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We ended our game drive and quickly boarded the truck to head to Livingstone, Zambia. We were lucky at the border and cleared it in no time. We made it to Livingstone, had a quick lunch and then Michael, Tiana, Chris and I headed to the Royal Livingstone Hotel where we were being picked up for our Angel Pools excursion. ATC strongly recommends against this activity as it is a “high risk” activity, but Brad and ‘Rel had done it and loved it so we went ahead and booked it. We arrived to the Roal Livingstone Hotel and were immediately impressed with the place. It has a perfect view of Livingstone Island and the mist from the falls. It overlooks the water that feeds the falls, and if you didn’t know the falls were a few hundred meters downstream you would think it was simply a calm body of water. We waited a few minutes until our boat arrived to pick us up. We hopped in and immediately the driver took off full speed ahead towards the falls. It was a little unnerving, but before we knew it we had pulled up to Livingstone Island. We disembarked onto the island and quickly made our way to the front of the island closest to the falls. We walked to the edge of the falls and one by one were taken to peer over the edge. I cannot express how magnificent this perspective of the falls was. People rave about the helicopter ride, which certainly would give you the perspective of the span of the falls, but standing on the edge looking over gave you the perspective of the magnitude of the falls. Our guide was fantastic and snapped hundreds of photos of us, all unprovoked. We first entered a small pool facing the curtain of water on the Zambian side for pictures before heading to the Actual Angels Pool which more faces the Zimbabwean side. We all linked hands and walked with trepidation along the edge until we finally entered the pool. We were literally mere inches from the edge, the current, although slight, still feeling dangerously strong considering the circumstances. The guide continued snapping pictures and taking videos as we waved to the dismayed visitors on the opposite side of the falls. One of the people waving comically signaled for us to dive off the edge, to which we signed for her to go first. It was surreal to gingerly peer over the edge, it gave a whole new understanding of the local name for the falls which translates to ‘The smoke that thunders.’ All three of us had a burst of adrenaline as we sat in the seemingly harmless pool. Before we knew it, it was time to link hands again and head back. We had signed up for the high tea visit so after our guide gave our feet a rinse from the mud [we felt like royalty] we were sat at a table overlooking the falls and brought gin and 7’s. The snacks came 15 minutes or so later and were very satisfactory. We were very lucky as it was only the 4 of us for the entire excursion, it was a welcomed respite from the rest of the group.

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We caught our boat back to the hotel and decided to have a sundowner on their deck before heading back to the campsite. It was the perfect end to a highlight of our tour so far.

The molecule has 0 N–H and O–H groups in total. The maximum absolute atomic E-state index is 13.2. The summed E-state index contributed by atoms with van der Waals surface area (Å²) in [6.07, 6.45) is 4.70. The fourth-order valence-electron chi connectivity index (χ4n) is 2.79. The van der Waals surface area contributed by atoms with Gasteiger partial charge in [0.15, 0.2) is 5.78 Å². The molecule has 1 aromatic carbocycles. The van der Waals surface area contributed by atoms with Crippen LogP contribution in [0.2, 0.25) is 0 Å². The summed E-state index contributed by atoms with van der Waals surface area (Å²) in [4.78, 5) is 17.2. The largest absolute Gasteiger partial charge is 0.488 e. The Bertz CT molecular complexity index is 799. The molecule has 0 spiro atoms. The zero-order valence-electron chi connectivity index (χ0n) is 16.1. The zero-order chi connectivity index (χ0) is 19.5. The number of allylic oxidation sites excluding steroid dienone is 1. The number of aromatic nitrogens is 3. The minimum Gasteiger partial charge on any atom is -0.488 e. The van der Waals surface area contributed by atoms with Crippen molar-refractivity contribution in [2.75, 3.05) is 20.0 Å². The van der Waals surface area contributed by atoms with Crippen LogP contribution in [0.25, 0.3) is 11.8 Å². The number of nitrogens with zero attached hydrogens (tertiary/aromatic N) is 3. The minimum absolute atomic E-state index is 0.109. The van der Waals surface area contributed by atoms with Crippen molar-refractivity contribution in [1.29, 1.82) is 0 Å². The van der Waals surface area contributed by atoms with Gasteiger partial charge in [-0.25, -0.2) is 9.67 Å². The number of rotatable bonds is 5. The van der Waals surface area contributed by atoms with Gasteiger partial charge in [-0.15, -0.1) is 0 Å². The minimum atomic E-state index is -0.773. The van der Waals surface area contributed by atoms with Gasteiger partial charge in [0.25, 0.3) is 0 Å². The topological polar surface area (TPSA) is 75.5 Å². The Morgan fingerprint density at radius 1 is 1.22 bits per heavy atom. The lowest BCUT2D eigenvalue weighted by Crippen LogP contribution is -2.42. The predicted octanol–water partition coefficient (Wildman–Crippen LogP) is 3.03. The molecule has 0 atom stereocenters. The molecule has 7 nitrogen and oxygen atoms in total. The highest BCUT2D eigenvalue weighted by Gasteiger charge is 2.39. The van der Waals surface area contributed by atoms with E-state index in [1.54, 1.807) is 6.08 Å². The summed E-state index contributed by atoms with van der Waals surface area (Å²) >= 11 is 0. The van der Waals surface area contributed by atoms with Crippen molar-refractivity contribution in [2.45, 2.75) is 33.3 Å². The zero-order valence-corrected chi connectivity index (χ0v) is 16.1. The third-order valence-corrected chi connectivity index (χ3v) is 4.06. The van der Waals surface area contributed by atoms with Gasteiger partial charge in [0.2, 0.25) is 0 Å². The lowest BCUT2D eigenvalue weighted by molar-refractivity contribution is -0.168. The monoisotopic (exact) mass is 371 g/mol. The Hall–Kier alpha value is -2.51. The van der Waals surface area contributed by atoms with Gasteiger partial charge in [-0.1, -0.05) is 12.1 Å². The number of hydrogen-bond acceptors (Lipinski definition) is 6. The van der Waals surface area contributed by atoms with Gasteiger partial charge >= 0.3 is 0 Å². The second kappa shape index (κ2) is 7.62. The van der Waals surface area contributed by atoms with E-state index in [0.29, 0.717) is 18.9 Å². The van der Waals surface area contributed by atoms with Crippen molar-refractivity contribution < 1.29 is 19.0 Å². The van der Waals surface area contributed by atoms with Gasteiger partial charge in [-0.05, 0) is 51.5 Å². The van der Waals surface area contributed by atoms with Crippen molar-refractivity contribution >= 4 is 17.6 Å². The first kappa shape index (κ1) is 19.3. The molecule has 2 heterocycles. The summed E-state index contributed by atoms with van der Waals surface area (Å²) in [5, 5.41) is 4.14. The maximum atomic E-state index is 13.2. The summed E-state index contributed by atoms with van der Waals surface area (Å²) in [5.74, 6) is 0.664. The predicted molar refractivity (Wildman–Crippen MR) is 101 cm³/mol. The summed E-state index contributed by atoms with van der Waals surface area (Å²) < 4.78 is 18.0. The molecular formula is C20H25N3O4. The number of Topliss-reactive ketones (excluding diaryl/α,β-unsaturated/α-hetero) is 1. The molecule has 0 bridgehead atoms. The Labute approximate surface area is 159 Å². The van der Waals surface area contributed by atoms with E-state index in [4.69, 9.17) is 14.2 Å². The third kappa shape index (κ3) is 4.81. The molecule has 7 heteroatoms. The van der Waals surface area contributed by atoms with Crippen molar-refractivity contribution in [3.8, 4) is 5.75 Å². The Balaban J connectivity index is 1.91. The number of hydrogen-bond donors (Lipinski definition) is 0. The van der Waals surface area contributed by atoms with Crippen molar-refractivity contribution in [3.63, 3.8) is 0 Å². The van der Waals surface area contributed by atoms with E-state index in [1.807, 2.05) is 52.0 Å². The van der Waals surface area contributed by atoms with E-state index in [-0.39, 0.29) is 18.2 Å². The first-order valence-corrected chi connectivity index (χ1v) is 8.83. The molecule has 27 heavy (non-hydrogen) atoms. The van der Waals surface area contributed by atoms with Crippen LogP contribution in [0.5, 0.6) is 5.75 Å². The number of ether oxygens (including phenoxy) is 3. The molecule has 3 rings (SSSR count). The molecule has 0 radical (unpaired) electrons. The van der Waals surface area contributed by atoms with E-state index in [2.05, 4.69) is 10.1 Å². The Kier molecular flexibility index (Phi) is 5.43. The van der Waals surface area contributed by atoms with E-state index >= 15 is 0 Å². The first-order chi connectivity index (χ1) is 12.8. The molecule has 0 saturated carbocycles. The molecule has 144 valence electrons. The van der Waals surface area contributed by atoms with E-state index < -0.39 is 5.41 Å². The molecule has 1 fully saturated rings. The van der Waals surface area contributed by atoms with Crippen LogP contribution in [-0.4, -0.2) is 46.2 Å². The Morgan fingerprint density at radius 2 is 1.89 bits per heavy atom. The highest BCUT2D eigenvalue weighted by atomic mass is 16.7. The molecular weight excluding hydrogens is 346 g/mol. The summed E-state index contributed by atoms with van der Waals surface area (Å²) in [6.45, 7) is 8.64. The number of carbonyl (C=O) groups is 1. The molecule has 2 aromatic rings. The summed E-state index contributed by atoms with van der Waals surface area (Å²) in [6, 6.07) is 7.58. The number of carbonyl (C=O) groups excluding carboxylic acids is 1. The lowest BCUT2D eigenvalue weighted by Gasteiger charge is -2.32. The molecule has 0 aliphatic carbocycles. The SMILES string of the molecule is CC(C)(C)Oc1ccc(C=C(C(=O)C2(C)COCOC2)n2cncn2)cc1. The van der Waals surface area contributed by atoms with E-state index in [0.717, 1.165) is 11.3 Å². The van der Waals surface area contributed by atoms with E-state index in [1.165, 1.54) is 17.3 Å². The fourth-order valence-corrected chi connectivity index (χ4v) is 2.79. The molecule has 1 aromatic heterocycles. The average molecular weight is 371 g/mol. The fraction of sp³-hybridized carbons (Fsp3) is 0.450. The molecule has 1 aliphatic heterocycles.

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While waiting for our cab driver to pick us up we got chatting to one of the workers who drives a golf cart around the hotel, bringing guests to their various rooms. He offered to take us for a spin to see the presidential suite, which we happily accepted. The hotel is definitely impressive, and most definitely way outside of our current budget or any foreseeable future budget. As we were turning around to head back to reception he pointed out 2 giraffes feeding on the trees not even a meter from where we were. I highly recommend visiting Angels Pool, or at the very least going for sundowners at the Royal Livingstone Hotel!

The next day we headed out early to get to South Luangwa National Park. After a very long day in the truck [12 hours] we made it to the park and our campsite for the evening. Shortly after arriving we had an unexpected guest show up to our truck. As the cook and his helpers for the day were busy preparing dinner an elephant showed up, helping himself to generous portions of carrots and corn on the cob. It was absolutely hysterical to see him stuffing as much as he could as quickly as he could into his mouth while the workers hustled to grab their slingshots to scare him away. It was the quick thinking of our driver, Steve, who jumped in the cab and laid on the horn that got the elephant to charge away from our truck. Our cook was hardly phased, he laughed and continued on with his preparations. It just meant we needed an additional grocery shopping stop to restock what the elephant plundered.

The next morning we awoke early for a game drive in the park. Very early into our drive we spotted a lion protecting its kill on the shore of the river; a baby hippo. Several other lions could be spotted napping closeby.

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We were keen to see a leopard as the parks habitat is perfect for them and our guide said it was more common to see the leopards in the park rather than the lions. Unfortunately our truck didn’t spot one, while the other truck were lucky enough to get a brief glimpse of one as it was chasing a potential meal. It was still a lovely drive and again the park was totally different than any of the parks we had been too, there were many more trees [this is the reason it is good leopard territory].

After our drive we backtracked a bit to a town that was closer to the border of Malawi, where we were heading the next day. Our guide was going for a jog and invited us to join him. Chris and I and 4 others from the group tagged along and were surprised that as we ran the local children, seeming to appear from no where, joined in step with us and ran the whole way with us. At one point two little girls grabbed my hands and we ran hand in hand for several hundred meters. It was a wonderful experience and made the jog much more worthwhile. After our jog we did some exercising before cleaning up for the birthday celebrations of one of the other guests. It was a pleasant evening, but did not compare to the fun we had with our first group!

The next day was yet another very early morning as the Malawian border is notorious for taking a long time. I will cover our adventures in Malawi in my next post!

*We booked our tour through African Overland Safaris, the Adventure Travel Division of Tshokwane Safaris, on behalf of Africa Travel Co. We experienced incredible customer service and were fully satisfied with the price we paid and the information we were provided about the tour. Find more information at: http://www.african-overland-safaris.com OR http://www.tshokwanesafaris.com.